All the prophets were rich men. This we infer from the account of Moses, Samuel, Amos, and Jonah. Of Moses, as it is written (Num. xvi. 15), "I have not taken one ass from them." Of Samuel, as it is written (1 Sam. xii. 3), "Behold, here I am; witness against me before the Lord, and before His anointed, whose ox have I taken? or whose ass have I taken?" Of Amos, as it is written (Amos vii. 14), "I was an herdsman and a gatherer of sycamore fruit,"
i. e., I am proprietor of my herds and own sycamores in the valley. Of Jonah, as it is written (Jonah i. 3), "So he paid the fare thereof and went down into it." Rabbi Yochanan says he hired the whole ship. Rabbi Rumanus says the hire of the ship amounted to four thousand golden denarii.
Nedarim, fol. 38, col. 1.
Four thousand two hundred and thirty-one years after the creation of the world, if any one offers thee for one single denarius a field worth a thousand denarii, do not buy it.
Avodah Zarah, fol. 9, col. 2.
Rashi gives this as the reason of the prohibition: For then the restoration of the Jews to their own land will take place, so that the denarius paid for a field in a foreign land would be money thrown away.
Four thousand two hundred and ninety-one years after the creation of the world the wars of the dragons and the wars of Gog and Magog will cease, and the rest of the time will be the days of the Messiah; and the Holy One--blessed be He!--will not renew His world till after seven thousand years. . . . Rabbi Jonathan said, "May the bones of those who compute the latter days (when the Messiah shall appear) be blown; for some say, "Because the time (of Messiah) has come and Himself has not, therefore He will never come!" But wait thou for Him, as it is said (Hab. ii. 3), 'Though He tarry, wait for Him.' Perhaps you will say, 'We wait, but He does not wait;' learn rather to say (Isa. xxx. 18), 'And therefore will the Lord wait, that He may be gracious unto you; and therefore will He be exalted, that He may have mercy upon you.'"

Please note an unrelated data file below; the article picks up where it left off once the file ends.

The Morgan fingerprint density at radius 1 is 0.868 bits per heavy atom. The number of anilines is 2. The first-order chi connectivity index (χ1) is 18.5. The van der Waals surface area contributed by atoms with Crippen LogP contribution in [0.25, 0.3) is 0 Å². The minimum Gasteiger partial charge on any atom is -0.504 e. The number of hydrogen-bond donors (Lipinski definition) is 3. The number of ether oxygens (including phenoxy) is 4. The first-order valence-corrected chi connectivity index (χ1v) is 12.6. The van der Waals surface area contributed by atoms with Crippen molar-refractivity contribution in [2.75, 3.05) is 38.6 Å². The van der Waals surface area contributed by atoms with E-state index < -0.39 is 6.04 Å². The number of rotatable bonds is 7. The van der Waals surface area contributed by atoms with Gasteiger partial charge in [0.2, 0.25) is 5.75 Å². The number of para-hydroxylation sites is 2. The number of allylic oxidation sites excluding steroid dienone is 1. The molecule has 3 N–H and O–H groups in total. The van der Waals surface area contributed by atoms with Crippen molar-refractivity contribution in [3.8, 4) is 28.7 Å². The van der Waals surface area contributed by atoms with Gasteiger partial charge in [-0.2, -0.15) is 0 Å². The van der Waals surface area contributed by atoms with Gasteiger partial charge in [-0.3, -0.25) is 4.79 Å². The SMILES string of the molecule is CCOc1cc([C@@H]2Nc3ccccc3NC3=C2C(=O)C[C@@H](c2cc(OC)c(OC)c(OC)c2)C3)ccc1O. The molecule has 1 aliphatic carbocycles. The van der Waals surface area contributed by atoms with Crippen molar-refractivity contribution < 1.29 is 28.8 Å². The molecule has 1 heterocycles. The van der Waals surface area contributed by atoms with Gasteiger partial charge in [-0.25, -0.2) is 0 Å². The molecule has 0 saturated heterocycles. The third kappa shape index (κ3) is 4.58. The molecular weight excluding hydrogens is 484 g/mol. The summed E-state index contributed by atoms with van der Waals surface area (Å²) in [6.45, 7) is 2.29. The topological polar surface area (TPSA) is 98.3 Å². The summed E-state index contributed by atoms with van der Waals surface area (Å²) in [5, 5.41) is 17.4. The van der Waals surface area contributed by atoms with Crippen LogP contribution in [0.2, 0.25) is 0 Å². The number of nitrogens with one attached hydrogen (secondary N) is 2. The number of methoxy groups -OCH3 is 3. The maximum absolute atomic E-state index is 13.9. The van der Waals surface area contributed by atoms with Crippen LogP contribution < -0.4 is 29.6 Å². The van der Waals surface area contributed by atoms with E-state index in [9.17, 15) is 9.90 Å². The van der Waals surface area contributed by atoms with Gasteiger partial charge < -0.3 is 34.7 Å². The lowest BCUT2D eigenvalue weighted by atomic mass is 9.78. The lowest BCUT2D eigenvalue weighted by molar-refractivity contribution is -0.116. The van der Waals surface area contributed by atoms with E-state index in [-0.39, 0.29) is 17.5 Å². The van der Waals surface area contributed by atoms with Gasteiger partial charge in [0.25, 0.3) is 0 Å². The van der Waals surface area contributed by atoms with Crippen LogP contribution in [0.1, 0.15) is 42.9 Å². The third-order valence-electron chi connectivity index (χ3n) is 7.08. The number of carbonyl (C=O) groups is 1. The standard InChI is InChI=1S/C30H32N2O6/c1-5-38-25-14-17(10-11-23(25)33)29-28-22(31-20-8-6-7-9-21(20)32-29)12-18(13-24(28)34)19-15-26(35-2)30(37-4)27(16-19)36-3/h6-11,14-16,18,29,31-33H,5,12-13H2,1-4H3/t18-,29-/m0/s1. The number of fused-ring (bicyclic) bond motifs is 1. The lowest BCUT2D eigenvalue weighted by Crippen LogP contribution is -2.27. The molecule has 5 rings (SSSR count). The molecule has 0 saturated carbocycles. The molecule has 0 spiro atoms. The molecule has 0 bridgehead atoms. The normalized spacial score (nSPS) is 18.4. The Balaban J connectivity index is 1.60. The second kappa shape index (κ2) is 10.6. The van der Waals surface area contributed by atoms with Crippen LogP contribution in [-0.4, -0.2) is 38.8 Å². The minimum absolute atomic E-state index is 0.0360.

Sanhedrin, fol. 97, col. 2.
It is related of Rabbi Tarphon (probably the Tryphon of polemic fame) that he was very rich, but gave nothing to the poor. Once Rabbi Akiva met him and said, "Rabbi, dost thou wish me to purchase for thee a town or two?" "I do," said he, and at once gave him four thousand gold denarii. Rabbi Akiva took this sum and distributed it among the poor. Some time after Rabbi Tarphon met Rabbi Akiva and said, "Where are the towns thou purchasedst for me?" The latter seized hold of him by the
arm and led him to the Beth Hamedrash, where, taking up a psalter, they read together till they came to this verse, "He hath dispersed, he hath given to the poor, his righteousness endureth forever" (Ps. cxii. 9). Here Rabbi Akiva paused and said, "This is the place I purchased for thee," and Rabbi Tarphon saluted him with a kiss.